An extra layer of difficult is added for Lucy when her step daughter, Camille from France comes to stay for a few weeks in the holiday. Lucy struggles to form a relationship with the sixteen-year old and slowly starts to feel like an outsider in her own home. She does everything she possibly can to make Camille feel welcome and at home, but the effort and respect is not reciprocated as Lucy had hoped. When Camille meets Dex from her part-time job, we learn that she falls pregnant – and this news turns both Lucy’s and Jonah’s world upside down. Nevertheless, Lucy finds the strength to support Camille through the pregnancy, even though she has to watch another woman go through exactly what she has yearned for. This had to be the most exciting part of the novel for me because it was unexpected and gaged my interest (I only wish it came a bit sooner, as the plot started to feel stagnant half way through). I think it’s very mature and kind-hearted of Lucy to support Camille and give her all the tiny clothes (she had kept onto of her wardrobe for her own baby) to Camille.

We learn that Lucy has secrets of her own, and this ties in very nicely with the structure of the book – after each chapter, Lucy writes a small section about her thoughts and feelings about getting pregnant. But later on in the novel, we understand the reason for this as it does have a wider purpose and I thought it ties in beautifully with the wider plot – won’t spoil it for those who haven’t read it.

I liked Lucy and Jonah’s characters as I think Amanda portrays marriage realistically though them – it’s not a bed of roses and it can get quite complicated and it was nice to be given the truth rather than a fairytale. I also liked the portrayal of a woman going through misscariages and Lucy’s journey in accepting  not having a baby and finding happiness in all that she currently has. It was nice to see that  Lucy  could  nurture and mother Camille once their relationship strengthened that she realised that she didn’t need to give birth to feel like a mother after all.

The Idea Of You was published in March 2017 by Amazon.



Bookouture · fiction

Revenge by Nigel May


If you keep dangerous secrets you’ll pay the ultimate price…

In the South of France, playground of the rich and famous, world renowned chef Dexter Franklin is organising a night to remember. As he opens the doors to his exclusive restaurant for the first time, he’s handpicked a list of guests, as hot and dazzling as the St Tropez sun itself:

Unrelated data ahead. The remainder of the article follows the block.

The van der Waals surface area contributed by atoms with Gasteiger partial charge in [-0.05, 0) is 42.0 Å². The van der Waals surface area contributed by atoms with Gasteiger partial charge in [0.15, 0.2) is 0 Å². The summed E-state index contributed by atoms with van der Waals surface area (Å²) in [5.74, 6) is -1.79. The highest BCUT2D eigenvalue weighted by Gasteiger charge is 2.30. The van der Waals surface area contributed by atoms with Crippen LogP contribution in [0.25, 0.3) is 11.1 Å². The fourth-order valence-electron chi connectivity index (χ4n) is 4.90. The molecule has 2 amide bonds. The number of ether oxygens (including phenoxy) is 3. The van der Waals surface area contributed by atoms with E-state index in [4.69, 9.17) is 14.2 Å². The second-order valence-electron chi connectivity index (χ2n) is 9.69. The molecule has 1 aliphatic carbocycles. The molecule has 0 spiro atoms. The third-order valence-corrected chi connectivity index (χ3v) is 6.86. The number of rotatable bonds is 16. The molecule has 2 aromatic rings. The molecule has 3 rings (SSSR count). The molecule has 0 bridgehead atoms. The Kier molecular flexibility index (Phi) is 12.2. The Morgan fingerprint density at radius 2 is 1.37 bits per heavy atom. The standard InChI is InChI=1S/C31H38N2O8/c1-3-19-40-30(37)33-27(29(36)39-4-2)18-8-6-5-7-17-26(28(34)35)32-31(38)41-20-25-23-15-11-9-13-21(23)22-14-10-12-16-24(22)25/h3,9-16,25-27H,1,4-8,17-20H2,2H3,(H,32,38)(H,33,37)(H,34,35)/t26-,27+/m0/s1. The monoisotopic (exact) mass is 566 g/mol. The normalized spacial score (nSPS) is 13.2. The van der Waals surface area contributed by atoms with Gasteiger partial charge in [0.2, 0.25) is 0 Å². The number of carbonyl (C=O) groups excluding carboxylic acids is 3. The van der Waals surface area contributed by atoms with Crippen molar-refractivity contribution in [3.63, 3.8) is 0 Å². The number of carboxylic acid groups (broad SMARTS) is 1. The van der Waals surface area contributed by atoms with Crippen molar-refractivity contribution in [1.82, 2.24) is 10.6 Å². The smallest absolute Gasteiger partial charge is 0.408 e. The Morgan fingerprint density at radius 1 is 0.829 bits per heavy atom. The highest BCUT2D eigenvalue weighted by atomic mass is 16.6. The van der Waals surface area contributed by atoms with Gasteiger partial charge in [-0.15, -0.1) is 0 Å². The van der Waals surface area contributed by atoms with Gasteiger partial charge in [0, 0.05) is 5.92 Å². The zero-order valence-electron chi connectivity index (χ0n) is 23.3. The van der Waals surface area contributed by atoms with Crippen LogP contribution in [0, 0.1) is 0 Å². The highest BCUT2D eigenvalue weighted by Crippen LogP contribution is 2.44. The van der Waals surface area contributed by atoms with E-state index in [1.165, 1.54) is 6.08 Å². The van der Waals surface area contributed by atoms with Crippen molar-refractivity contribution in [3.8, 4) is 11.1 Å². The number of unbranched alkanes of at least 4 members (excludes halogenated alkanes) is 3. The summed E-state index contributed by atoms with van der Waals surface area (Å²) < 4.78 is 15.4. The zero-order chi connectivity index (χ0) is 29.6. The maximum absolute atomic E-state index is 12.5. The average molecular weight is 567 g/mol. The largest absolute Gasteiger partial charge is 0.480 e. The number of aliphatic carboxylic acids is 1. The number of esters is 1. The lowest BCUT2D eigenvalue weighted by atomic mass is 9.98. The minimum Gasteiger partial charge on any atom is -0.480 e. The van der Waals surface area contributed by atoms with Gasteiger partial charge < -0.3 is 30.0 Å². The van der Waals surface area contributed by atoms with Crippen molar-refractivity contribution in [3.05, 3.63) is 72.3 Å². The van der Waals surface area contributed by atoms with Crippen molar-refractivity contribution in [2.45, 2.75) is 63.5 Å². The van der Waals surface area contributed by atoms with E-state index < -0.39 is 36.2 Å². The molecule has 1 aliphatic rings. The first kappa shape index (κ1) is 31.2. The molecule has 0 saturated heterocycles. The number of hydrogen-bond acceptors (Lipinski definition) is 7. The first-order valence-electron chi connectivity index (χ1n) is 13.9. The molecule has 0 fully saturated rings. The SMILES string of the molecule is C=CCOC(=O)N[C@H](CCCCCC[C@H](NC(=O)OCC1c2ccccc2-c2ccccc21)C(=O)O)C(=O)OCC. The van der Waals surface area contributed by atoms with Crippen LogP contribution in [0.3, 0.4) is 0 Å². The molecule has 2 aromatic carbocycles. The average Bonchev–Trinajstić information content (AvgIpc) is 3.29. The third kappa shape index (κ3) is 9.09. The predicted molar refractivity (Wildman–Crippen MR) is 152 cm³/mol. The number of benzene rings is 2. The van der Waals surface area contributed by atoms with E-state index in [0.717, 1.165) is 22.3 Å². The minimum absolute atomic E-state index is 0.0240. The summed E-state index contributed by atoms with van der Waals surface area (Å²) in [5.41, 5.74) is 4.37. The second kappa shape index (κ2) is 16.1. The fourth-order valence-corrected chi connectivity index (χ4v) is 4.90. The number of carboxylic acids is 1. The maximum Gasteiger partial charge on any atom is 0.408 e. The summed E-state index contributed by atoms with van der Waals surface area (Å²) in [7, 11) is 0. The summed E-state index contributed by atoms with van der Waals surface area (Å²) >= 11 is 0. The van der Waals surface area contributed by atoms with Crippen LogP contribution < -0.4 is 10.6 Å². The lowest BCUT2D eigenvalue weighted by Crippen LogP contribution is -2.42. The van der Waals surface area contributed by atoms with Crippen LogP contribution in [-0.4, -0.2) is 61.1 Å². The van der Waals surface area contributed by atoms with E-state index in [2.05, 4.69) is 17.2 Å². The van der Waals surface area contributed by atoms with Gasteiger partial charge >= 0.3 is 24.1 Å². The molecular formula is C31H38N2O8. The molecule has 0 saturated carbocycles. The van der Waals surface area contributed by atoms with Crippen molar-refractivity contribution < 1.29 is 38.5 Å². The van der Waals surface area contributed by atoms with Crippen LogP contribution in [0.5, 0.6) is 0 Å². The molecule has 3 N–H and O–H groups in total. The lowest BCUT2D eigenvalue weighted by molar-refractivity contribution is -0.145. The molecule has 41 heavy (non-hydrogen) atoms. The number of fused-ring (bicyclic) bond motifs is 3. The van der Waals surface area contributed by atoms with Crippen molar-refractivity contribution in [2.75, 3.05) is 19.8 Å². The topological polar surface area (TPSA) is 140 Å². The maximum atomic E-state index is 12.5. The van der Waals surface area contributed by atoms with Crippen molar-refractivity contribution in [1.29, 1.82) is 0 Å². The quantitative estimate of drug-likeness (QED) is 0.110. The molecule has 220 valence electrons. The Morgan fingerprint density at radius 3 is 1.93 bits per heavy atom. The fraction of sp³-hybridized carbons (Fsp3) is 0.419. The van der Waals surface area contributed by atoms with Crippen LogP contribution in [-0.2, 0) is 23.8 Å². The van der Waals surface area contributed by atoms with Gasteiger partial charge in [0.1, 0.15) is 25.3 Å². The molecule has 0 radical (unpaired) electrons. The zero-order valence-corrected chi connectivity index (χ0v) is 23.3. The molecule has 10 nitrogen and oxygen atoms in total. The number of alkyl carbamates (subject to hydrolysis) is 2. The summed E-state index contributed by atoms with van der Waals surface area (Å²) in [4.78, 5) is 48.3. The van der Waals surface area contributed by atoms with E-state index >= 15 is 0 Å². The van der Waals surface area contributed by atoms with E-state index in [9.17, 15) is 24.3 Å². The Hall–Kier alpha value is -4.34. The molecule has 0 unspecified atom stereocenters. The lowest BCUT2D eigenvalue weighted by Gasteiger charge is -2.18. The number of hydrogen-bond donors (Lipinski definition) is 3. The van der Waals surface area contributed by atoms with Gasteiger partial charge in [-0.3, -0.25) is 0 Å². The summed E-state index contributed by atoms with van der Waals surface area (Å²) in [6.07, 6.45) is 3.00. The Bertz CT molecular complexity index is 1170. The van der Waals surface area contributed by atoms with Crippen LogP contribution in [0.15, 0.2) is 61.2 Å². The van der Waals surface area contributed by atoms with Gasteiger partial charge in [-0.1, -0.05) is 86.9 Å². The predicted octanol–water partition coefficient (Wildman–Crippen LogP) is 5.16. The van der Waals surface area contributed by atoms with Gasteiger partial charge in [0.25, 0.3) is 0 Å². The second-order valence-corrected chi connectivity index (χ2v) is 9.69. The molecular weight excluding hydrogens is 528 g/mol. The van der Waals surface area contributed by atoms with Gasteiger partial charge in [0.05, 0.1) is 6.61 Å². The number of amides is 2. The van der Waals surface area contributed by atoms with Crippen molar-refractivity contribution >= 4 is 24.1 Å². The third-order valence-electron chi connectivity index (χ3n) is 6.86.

Mew Stanton: Fashionable, beautiful and a notorious TV chef, Dexter’s ex-girlfriend has all the ingredients for success. As her books fly off the shelves, a secret from her past is about to surface with explosive consequences. 

Holly Lydon: Ex girlband star who has fallen on hard times. Forced to make ends meet she’s having to sleep her way to the top. Now she’s making headlines for all the wrong reasons.

Rosita Velázquez: Brazilian actress extraordinaire and girlfriend of Dexter’s brother, Leland. When she’s in town everybody needs to know about it, but this is one show-stopping entrance she’ll live to regret.

Three women have a past with Dexter and a grudge to bear against him. As fireworks ignite in the jet set capital of Europe, there’s murder on the menu. Who will be served their just desserts?

The sun is setting in the South of France. Pour yourself a glass of champagne and sit back for a read of revenge, regrets and shocking revelations that will have you hooked to the very last page.

This is the first book that I’ve read by Nigel May as it was one of the books I was helping to represent at the literary agency I was working for. This is by far one of those drama-filled, very character-drive and action-packed book that you can’t seem to put down and you even miss your tube stop (happened to me) because of it!

Revenge has a deep element of mystery woven throughout. It begins by Dexter Franklin sending invites to a whole host of versatile characters to her newest restaurant opening in the hear of St.Tropez. Determined to make the eve of the restaurant opening a success, he invites the right mix of people. The five characters which the entire book focuses on all have a hidden past which gets pulled to the forefront as we’re told why they’re each invited by Dexter.

Though each character is distinct in their own ways, they each have had encounters with each other and a past that begins to piece the present plot into making much more sense. I thought focusing on five charters might get a bit confusing and messy but trust me, it was put together so eloquently and because the characters were unique, it worked very well. The chapters were Nigel goes back into the past to explore the characters past adds to the present and also allows us to get a better understanding of each of the five characters – as nobody is perfect, no matter how much they may appear to be on the surface, everybody has skeletons hidden in the closet.

Throughout Revenge, there is a real sense of tension building up and towards the end of the book, Nigel indeed, finishes with a big bang. Nigel has a talent for taking universal themes: love, betrayal, dreams, desires and weaving these ideas seamlessly through well-developed characters and plot.

I can’t wait to see what else comes from Nigel May. I’d recommend Revenge for anyone who is prepared to jet off to St. Tropez for some action-packed tension and drama.

Revenge was published by Bookouture in 2017.